Six things to consider when buying a garden sculpture

Choosing the right sculpture for your garden can be a difficult decision. After all, you want it to be eye-catching and reflect your tastes, but you also don’t want it to make your garden feel cramped or cluttered.

With this in mind, there are many things to consider before you head down to the garden centre. Size, style and position are all key, but what else should you think about when it comes to buying a sculpture for your garden? Let’s take a look.

  1. Type of sculpture.

The definition of a ‘sculpture’ is a “solid object that represents a thing, person, idea, etc. made out of a material such as wood, clay, metal, or stone”. Whether it be a garden statue, 3D mural or more contemporary metal sculpture, it’s important to think about the type of sculpture you would like to add to your garden. This, however, will depend somewhat on the style you are looking to feature in your garden, which we will talk about next.

  1. Garden style.

Your garden’s overarching style will help decide which types of sculptures work and don’t work. For example, if you are aiming to have a garden which has more of a zen feel to it, a wooden buddha statue would complement it much better than a contemporary metal sculpture. Likewise, gardens aiming for more of a shabby chic style would be better suited to more traditional clay-based statues or water features, such as these.

Whatever style you choose to use, make sure that the sculptures you buy are truly your favourite. Don’t just follow the latest trends – think about what kind of garden you want to have and pick your style to suit exactly that.

Source: Andy Sturgeon


“The size of the garden sculpture should reflect the size of the garden itself. For example, in this image, a large contemporary garden sculpture works due to the garden’s large size and minimalistic design.”


The size of the sculpture you choose will really depend on one of two things: first, how big is your garden space? And second, how striking do you want it to be? Larger sculptures tend to act as more of a focal point, drawing your eye to a particular area, whereas smaller sculptures tend to bring you closer into the garden.

As an example, large stone lanterns can really add to the feel of a zen style garden. However, they can take up a lot of room, so could make gardens seem smaller than they actually are. Smaller sculptures could therefore be a better choice but, in order to get the most out of them, you’ll need to think about their…

While the size of a sculpture is obviously an important thing to consider, its location in the garden is equally as important. You wouldn’t want a large garden sculpture being hidden behind a load of plants – you’d want it front and centre, as the first thing somebody sees when entering your garden.

Smaller sculptures need to be placed similarly effectively. As they aren’t as big, the eye is less likely to be drawn to them straight away, so it’s up to you to make sure they’re seen.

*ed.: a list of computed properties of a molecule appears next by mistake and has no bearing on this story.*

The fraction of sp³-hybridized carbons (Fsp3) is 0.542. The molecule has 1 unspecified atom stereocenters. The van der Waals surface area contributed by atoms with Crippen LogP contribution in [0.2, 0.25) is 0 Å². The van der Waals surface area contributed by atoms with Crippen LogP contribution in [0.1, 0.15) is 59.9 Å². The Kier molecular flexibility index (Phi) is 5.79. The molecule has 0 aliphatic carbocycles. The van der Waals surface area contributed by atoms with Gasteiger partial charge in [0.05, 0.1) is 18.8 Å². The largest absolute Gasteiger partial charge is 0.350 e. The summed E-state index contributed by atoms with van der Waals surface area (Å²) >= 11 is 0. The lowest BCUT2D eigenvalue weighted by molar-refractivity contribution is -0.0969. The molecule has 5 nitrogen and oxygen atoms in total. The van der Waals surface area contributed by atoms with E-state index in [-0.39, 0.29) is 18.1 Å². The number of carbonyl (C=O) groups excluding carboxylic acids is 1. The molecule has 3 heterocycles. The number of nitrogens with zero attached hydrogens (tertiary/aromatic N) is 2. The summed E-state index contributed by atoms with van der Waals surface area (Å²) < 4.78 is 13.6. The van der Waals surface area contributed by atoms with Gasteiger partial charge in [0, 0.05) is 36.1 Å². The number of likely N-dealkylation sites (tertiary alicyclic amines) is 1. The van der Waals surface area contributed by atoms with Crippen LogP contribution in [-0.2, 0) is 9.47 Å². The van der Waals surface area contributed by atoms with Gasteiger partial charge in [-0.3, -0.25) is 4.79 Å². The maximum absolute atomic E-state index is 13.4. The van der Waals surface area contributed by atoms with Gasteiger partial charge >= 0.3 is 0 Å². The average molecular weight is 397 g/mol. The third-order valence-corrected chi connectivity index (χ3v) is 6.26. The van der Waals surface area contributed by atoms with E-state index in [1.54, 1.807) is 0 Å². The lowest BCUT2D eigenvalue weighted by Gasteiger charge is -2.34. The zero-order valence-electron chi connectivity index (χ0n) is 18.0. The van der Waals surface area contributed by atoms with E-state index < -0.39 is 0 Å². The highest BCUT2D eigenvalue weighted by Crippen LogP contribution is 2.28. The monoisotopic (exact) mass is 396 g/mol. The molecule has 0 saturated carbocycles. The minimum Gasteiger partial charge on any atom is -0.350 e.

For example, if your garden has a pond, try embedding a small metal sculpture in its surrounding rocks and foliage. Or alternatively, position a number of smaller animal ornaments nearby, to give it more of a natural, countryside feel.

Source: Decoist

“This metal sculpture of a heron taking off really adds to the look and feel of the garden.”

The material that your garden sculpture is made of makes a big difference. Not only will it affect the overall style you are going for, but it will also impact how long the sculpture lasts for. From wood and clay to fibreglass and metal, sculptures come in a variety of different options to suit the colour and look of a garden. Think about what you are trying to gain from your sculpture – if you want something more durable then metal will be a better choice over limestone or concrete options.

  1. Surrounding plants.

The plants you choose to surround your sculpture with will make a big difference to how it looks in your garden. You should choose plants which compliment the colours used in the sculpture, or contrast with them. They should not be overwhelming, and should not obscure the sculpture from view.

Plants should also be chosen with the seasons in mind. Ask yourself: when are the plants likely to flower? Do they offer foliage all year long, or only at certain times? What impact will their flowering have on the overall look of the sculpture and the garden on the whole? Knowing the answers to these questions will make sure your sculpture comes across exactly the way you intended all year round.

In summary…

Garden sculptures can make or break the look and feel of a garden. Their size, style, location and surrounding environment are all vital considerations to take into account when making your decision. It’s not as easy as simply picking your favourite looking sculpture from the garden centre.

The last thing you want to do is end up with a garden that just doesn’t look quite right. Make sure you don’t cross styles or oversaturate your garden with sculptures. Follow our advice, and we can pretty much guarantee that whichever sculpture you choose will look great.

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